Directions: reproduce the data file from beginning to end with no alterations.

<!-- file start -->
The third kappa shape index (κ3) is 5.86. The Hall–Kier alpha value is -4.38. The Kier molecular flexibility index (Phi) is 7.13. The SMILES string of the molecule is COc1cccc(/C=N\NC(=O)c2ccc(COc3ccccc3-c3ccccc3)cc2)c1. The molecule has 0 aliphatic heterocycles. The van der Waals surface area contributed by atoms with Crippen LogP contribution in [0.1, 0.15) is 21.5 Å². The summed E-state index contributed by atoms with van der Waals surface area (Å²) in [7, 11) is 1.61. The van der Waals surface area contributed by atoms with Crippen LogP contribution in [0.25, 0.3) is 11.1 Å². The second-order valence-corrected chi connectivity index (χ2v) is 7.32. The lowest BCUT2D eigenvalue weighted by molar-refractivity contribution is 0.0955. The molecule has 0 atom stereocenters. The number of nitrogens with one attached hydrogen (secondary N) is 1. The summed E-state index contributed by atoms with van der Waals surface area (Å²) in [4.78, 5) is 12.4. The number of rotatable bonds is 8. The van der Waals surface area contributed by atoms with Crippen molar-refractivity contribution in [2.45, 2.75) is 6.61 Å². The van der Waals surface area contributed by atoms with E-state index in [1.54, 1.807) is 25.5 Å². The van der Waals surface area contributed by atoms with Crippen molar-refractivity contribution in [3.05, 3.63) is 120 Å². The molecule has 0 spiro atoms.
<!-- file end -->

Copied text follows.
The third kappa shape index (κ3) is 5.86. The Hall–Kier alpha value is -4.38. The Kier molecular flexibility index (Phi) is 7.13. The SMILES string of the molecule is COc1cccc(/C=N\NC(=O)c2ccc(COc3ccccc3-c3ccccc3)cc2)c1. The molecule has 0 aliphatic heterocycles. The van der Waals surface area contributed by atoms with Crippen LogP contribution in [0.1, 0.15) is 21.5 Å². The summed E-state index contributed by atoms with van der Waals surface area (Å²) in [7, 11) is 1.61. The van der Waals surface area contributed by atoms with Crippen LogP contribution in [0.25, 0.3) is 11.1 Å². The second-order valence-corrected chi connectivity index (χ2v) is 7.32. The lowest BCUT2D eigenvalue weighted by molar-refractivity contribution is 0.0955. The molecule has 0 atom stereocenters. The number of nitrogens with one attached hydrogen (secondary N) is 1. The summed E-state index contributed by atoms with van der Waals surface area (Å²) in [4.78, 5) is 12.4. The number of rotatable bonds is 8. The van der Waals surface area contributed by atoms with Crippen molar-refractivity contribution in [2.45, 2.75) is 6.61 Å². The van der Waals surface area contributed by atoms with E-state index in [1.54, 1.807) is 25.5 Å². The van der Waals surface area contributed by atoms with Crippen molar-refractivity contribution in [3.05, 3.63) is 120 Å². The molecule has 0 spiro atoms.